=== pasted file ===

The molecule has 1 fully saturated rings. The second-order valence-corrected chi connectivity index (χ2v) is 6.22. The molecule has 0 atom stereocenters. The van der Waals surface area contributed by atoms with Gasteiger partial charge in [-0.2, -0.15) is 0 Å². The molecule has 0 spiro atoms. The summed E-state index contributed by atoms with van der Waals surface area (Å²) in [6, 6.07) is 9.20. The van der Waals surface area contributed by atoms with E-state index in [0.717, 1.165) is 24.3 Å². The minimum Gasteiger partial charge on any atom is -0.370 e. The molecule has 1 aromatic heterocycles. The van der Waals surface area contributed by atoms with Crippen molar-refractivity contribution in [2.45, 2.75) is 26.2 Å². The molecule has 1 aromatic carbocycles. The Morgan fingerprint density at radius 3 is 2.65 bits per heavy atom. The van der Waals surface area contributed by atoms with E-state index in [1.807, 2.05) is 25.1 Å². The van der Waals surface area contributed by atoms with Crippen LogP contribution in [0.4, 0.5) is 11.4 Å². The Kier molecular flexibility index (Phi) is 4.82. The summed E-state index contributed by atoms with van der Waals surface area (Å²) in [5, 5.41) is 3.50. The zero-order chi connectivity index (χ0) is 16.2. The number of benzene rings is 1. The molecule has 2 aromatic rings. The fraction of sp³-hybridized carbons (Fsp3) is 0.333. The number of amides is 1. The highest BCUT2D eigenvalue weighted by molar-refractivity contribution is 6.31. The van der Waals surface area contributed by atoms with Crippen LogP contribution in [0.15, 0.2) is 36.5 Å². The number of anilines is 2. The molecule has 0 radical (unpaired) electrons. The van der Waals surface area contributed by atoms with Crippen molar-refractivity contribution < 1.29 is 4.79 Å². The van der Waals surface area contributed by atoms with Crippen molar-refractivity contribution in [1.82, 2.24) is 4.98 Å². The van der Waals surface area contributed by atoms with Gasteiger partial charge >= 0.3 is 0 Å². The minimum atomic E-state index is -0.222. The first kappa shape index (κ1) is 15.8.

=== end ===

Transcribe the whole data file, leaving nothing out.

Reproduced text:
The molecule has 1 fully saturated rings. The second-order valence-corrected chi connectivity index (χ2v) is 6.22. The molecule has 0 atom stereocenters. The van der Waals surface area contributed by atoms with Gasteiger partial charge in [-0.2, -0.15) is 0 Å². The molecule has 0 spiro atoms. The summed E-state index contributed by atoms with van der Waals surface area (Å²) in [6, 6.07) is 9.20. The van der Waals surface area contributed by atoms with E-state index in [0.717, 1.165) is 24.3 Å². The minimum Gasteiger partial charge on any atom is -0.370 e. The molecule has 1 aromatic heterocycles. The van der Waals surface area contributed by atoms with Crippen molar-refractivity contribution in [2.45, 2.75) is 26.2 Å². The molecule has 1 aromatic carbocycles. The Morgan fingerprint density at radius 3 is 2.65 bits per heavy atom. The van der Waals surface area contributed by atoms with E-state index in [1.807, 2.05) is 25.1 Å². The van der Waals surface area contributed by atoms with Crippen LogP contribution in [0.4, 0.5) is 11.4 Å². The Kier molecular flexibility index (Phi) is 4.82. The summed E-state index contributed by atoms with van der Waals surface area (Å²) in [5, 5.41) is 3.50. The zero-order chi connectivity index (χ0) is 16.2. The number of benzene rings is 1. The molecule has 2 aromatic rings. The fraction of sp³-hybridized carbons (Fsp3) is 0.333. The number of amides is 1. The highest BCUT2D eigenvalue weighted by molar-refractivity contribution is 6.31. The van der Waals surface area contributed by atoms with Crippen LogP contribution in [0.15, 0.2) is 36.5 Å². The number of anilines is 2. The molecule has 0 radical (unpaired) electrons. The van der Waals surface area contributed by atoms with Crippen molar-refractivity contribution < 1.29 is 4.79 Å². The van der Waals surface area contributed by atoms with Crippen molar-refractivity contribution in [1.82, 2.24) is 4.98 Å². The van der Waals surface area contributed by atoms with Gasteiger partial charge >= 0.3 is 0 Å². The minimum atomic E-state index is -0.222. The first kappa shape index (κ1) is 15.8.